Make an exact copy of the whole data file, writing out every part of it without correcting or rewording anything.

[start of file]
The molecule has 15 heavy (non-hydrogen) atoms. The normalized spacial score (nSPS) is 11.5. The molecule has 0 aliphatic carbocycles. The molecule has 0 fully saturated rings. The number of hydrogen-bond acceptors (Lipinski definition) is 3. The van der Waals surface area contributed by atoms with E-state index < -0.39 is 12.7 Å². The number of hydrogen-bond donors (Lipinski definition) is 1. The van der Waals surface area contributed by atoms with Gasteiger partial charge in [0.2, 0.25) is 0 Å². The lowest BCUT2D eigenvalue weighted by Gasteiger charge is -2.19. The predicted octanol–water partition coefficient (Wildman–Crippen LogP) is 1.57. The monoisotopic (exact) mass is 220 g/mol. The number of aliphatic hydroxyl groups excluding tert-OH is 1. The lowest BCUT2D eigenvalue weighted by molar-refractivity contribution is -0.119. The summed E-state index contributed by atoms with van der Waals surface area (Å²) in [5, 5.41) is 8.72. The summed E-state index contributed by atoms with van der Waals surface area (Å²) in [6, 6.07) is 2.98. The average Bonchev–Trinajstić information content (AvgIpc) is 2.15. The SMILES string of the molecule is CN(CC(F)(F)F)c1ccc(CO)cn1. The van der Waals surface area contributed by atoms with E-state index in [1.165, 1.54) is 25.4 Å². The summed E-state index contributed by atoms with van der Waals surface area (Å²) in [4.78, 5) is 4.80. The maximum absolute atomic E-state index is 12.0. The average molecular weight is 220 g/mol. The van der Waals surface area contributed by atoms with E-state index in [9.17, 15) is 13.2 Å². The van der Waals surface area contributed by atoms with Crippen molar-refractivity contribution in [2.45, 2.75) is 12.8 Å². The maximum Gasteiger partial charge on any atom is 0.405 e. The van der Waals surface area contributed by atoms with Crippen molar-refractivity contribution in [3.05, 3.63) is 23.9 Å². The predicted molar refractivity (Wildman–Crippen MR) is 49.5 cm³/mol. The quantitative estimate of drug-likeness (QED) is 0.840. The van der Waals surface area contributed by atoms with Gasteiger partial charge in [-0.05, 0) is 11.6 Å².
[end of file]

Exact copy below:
The molecule has 15 heavy (non-hydrogen) atoms. The normalized spacial score (nSPS) is 11.5. The molecule has 0 aliphatic carbocycles. The molecule has 0 fully saturated rings. The number of hydrogen-bond acceptors (Lipinski definition) is 3. The van der Waals surface area contributed by atoms with E-state index < -0.39 is 12.7 Å². The number of hydrogen-bond donors (Lipinski definition) is 1. The van der Waals surface area contributed by atoms with Gasteiger partial charge in [0.2, 0.25) is 0 Å². The lowest BCUT2D eigenvalue weighted by Gasteiger charge is -2.19. The predicted octanol–water partition coefficient (Wildman–Crippen LogP) is 1.57. The monoisotopic (exact) mass is 220 g/mol. The number of aliphatic hydroxyl groups excluding tert-OH is 1. The lowest BCUT2D eigenvalue weighted by molar-refractivity contribution is -0.119. The summed E-state index contributed by atoms with van der Waals surface area (Å²) in [5, 5.41) is 8.72. The summed E-state index contributed by atoms with van der Waals surface area (Å²) in [6, 6.07) is 2.98. The average Bonchev–Trinajstić information content (AvgIpc) is 2.15. The SMILES string of the molecule is CN(CC(F)(F)F)c1ccc(CO)cn1. The van der Waals surface area contributed by atoms with E-state index in [1.165, 1.54) is 25.4 Å². The summed E-state index contributed by atoms with van der Waals surface area (Å²) in [4.78, 5) is 4.80. The maximum absolute atomic E-state index is 12.0. The average molecular weight is 220 g/mol. The van der Waals surface area contributed by atoms with E-state index in [9.17, 15) is 13.2 Å². The van der Waals surface area contributed by atoms with Crippen molar-refractivity contribution in [2.45, 2.75) is 12.8 Å². The maximum Gasteiger partial charge on any atom is 0.405 e. The van der Waals surface area contributed by atoms with Crippen molar-refractivity contribution in [3.05, 3.63) is 23.9 Å². The predicted molar refractivity (Wildman–Crippen MR) is 49.5 cm³/mol. The quantitative estimate of drug-likeness (QED) is 0.840. The van der Waals surface area contributed by atoms with Gasteiger partial charge in [-0.05, 0) is 11.6 Å².